Dr. Richard D. Carvajal MD Director, Developmental Therapeutics; Elizabeth and Felix Rohatyn Chair for Junior Faculty Memorial Sloan Kettering Cancer Interview with:
Dr. Richard D. Carvajal MD
Director, Developmental Therapeutics; Elizabeth and Felix Rohatyn Chair for Junior Faculty
Memorial Sloan Kettering Cancer Center

MedicalResearch: What are the main findings of the study?

Dr. Carvajal: This is the first study to show that a systemic therapy provides significant clinical benefit in a randomized fashion to patients with advanced uveal melanoma, a population of patients who have very limited treatment options.   This clinical benefit has never previously been demonstrated with other agents, both conventional or investigational.
Continue reading

Colon Cancer Screening May Be Worthwhile In Previously Unscreened Elderly Interview with:
Frank van Hees MSc
Erasmus University Medical Center
Rotterdam, the Netherlands and
Ann G. Zauber PhD
Memorial Sloan Kettering Cancer Center, New York

MedicalResearch: What are the main findings of the study?

Answer: The main finding of our study is that colorectal cancer screening of individuals without previous screening is worthwhile well beyond age 75, which is the recommended age to stop screening in individuals with an adequate screening history. The exact age up to which screening should be considered in unscreened elderly depends on an individual’s health status: in healthy individuals screening remains worthwhile up to age 86, whereas in individuals with a severe illness, such as heart failure, screening remains worthwhile up to age 80. Continue reading

Breast Cancer: Guidelines on Margins for Breast-Conserving Surgery

dr_monica_morrow Interview Invitation with:

Monica Morrow MD
Anne Burnett Windfohr Chair of Clinical Oncology
Chief Breast Service memorial Sloan Kettering Cancer Center What are the main findings of the study?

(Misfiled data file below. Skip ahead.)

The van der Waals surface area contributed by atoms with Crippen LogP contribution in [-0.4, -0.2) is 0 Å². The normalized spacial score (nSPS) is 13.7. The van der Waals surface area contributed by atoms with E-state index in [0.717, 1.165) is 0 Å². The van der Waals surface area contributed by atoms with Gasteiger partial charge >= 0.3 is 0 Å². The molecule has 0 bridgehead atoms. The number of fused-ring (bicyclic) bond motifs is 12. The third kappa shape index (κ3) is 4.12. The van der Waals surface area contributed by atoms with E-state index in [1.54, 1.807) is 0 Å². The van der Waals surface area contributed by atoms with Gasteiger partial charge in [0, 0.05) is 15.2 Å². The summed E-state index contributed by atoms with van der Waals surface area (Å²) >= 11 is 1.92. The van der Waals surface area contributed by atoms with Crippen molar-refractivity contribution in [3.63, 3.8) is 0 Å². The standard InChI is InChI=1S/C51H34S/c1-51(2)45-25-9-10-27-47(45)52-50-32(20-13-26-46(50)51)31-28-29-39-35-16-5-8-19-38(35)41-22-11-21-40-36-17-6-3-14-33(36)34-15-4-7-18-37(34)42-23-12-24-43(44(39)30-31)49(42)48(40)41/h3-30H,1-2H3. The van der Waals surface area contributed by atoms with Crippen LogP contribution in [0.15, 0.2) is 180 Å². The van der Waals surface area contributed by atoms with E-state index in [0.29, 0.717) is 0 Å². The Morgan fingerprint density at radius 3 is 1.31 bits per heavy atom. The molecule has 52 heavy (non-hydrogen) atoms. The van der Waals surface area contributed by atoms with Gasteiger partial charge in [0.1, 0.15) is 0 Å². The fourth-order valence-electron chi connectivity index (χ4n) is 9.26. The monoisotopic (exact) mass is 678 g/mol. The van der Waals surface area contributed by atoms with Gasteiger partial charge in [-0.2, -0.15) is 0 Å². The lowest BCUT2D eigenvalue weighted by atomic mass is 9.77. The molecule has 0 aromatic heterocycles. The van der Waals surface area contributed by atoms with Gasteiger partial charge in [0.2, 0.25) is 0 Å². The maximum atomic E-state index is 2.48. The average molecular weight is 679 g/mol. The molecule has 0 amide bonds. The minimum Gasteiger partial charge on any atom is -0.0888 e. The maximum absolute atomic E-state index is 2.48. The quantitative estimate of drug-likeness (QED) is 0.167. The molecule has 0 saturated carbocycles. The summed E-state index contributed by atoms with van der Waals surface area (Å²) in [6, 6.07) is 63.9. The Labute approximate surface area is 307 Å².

Dr. Morrow: The study is the report of a Consensus panel examining the question of whether more widely clear lumpectomy margins than no ink on tumor decrease local recurrence.  A metaanalysis of published literature was used as the primary evidence base for the conclusion.
Continue reading

Advanced Prostate Cancer: Abiraterone (Zytiga) Improved Quality of Life

Dr. Ethan Basch MD Memorial Sloan-Kettering Cancer Interview with
Dr. Ethan Basch MD
Memorial Sloan-Kettering Cancer Center What are the main findings of the study?

Dr. Basch: The primary clinical finding of this study is that treatment with abiraterone acetate delays the time until pain develops or worsens in men with advanced prostate cancer.  Furthermore, abiraterone delays the time until quality of life and functioning deteriorate, compared to placebo.  There is also a broader research finding of this study, which is that it is feasible to rigorously study the time until symptom progression in cancer clinical trials, which paves the way for future studies to use a similar approach.
Continue reading

Lung Cancer: Micropapillary Morphology To Guide Resection vs Lobectomy Choice

Prasad Adusumilli MD, FACS Associate Member, Thoracic Surgery Memorial Sloan-Kettering Cancer Center New Interview with: Prasad Adusumilli MD, FACS
Associate Member, Thoracic Surgery
Memorial Sloan-Kettering Cancer Center
New York What are the main findings of the study?

Answer: The current standard of care of for early-stage lung adenocarcinoma, the common form of lung cancer is curative-intent surgery either by limited resection, LR (removal of tumor with clear margins) or lobectomy, LO (removal of one-third to one-half of the lung harboring the tumor). Although lung-sparing LR is preferable, there is a reported incidence of 30-40% of recurrences within the same lung. The causative factor/s for these local recurrences is not known.

In our study, we analyzed recurrence patterns and pathological features in patients who underwent 476 LO and 258 LR performed at the Memorial Sloan-Kettering Cancer Center, New York. We investigated the morphological patterns in pathology specimens utilizing the recently proposed International Association for the Study of Lung Cancer / European Respiratory Society / American Thoracic Society (IASLC/ERS/ATS) classification. We noticed that presence of micropapillary morphology was associated with three times higher recurrences in patients undergoing LR compared to LO, these recurrences were lower when there is an adequate margin (2 cm) resected beyond the tumor. In patients undergoing LO, the recurrences were 75% less.
Continue reading

2 genetic variations predict second cancers after radiation for children with Hodgkin lymphoma